Using this novel approach, the increment in the instructed index finger (ΔFtarget) during motor imagery was found to be larger than that at rest, but smaller than that at the threshold of activation. These results could be interpreted as the corticospinal excitability for the instructed finger during motor imagery was between rest and the threshold of activation, i.e., subthreshold enhancement.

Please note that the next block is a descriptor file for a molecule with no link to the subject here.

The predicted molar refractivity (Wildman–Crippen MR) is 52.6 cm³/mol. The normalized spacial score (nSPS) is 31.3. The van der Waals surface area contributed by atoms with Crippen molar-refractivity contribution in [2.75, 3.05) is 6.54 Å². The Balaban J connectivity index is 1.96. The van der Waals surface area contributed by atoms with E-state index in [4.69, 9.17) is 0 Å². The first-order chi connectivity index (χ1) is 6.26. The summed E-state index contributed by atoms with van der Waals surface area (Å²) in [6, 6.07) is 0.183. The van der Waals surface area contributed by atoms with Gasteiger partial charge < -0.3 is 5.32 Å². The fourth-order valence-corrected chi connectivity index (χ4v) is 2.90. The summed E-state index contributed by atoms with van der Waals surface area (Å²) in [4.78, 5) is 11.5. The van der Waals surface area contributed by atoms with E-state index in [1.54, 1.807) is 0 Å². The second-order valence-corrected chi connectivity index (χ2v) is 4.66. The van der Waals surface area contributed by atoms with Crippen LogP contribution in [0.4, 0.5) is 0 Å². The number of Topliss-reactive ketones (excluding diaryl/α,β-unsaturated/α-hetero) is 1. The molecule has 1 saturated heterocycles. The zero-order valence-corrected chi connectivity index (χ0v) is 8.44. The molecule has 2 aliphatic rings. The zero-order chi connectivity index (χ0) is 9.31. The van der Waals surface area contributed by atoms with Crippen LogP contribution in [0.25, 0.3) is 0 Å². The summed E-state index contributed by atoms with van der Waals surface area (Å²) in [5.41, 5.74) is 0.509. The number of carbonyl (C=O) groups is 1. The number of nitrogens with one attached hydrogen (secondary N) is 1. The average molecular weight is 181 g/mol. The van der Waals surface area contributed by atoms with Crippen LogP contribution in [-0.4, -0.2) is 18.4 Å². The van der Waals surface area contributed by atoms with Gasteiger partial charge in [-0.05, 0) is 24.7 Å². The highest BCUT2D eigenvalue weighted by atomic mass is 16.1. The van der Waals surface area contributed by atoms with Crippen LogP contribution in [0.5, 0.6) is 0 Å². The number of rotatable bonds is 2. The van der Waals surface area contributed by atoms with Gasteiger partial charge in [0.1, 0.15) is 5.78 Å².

The increment in the uninstructed (middle, ring and little), slave fingers (ΔFother) during motor imagery was significantly larger than that at rest. The increment in slave fingers could be ascribed to the complex and unique organization of the human hand in M1. Each finger has multiple representations in M1 that are highly interconnected (Schieber and Hibbard 1993). A single-finger movement could lead to activation of representations distributed throughout the M1 hand area (Porter and Lemon 1993; Schieber 1999). Due to the diverging projections from finger representations, activation of one finger representation could project to adjacent fingers (Schieber and Hibbard 1993; Schieber 2001), namely, enslaving effect (Danion et al. 2000; Li et al. 2000; Li et al. 2001; Latash et al. 2002). The results of significant enhancement in the force increment in both instructed and non-instructed fingers (cf (Stinear and Byblow 2004)) could suggest that motor imagery enhanced the corticospinal excitability non-specifically for both instructed and uninstructed fingers at the subthreshold levels, thus favouring the non-specific involvement hypothesis.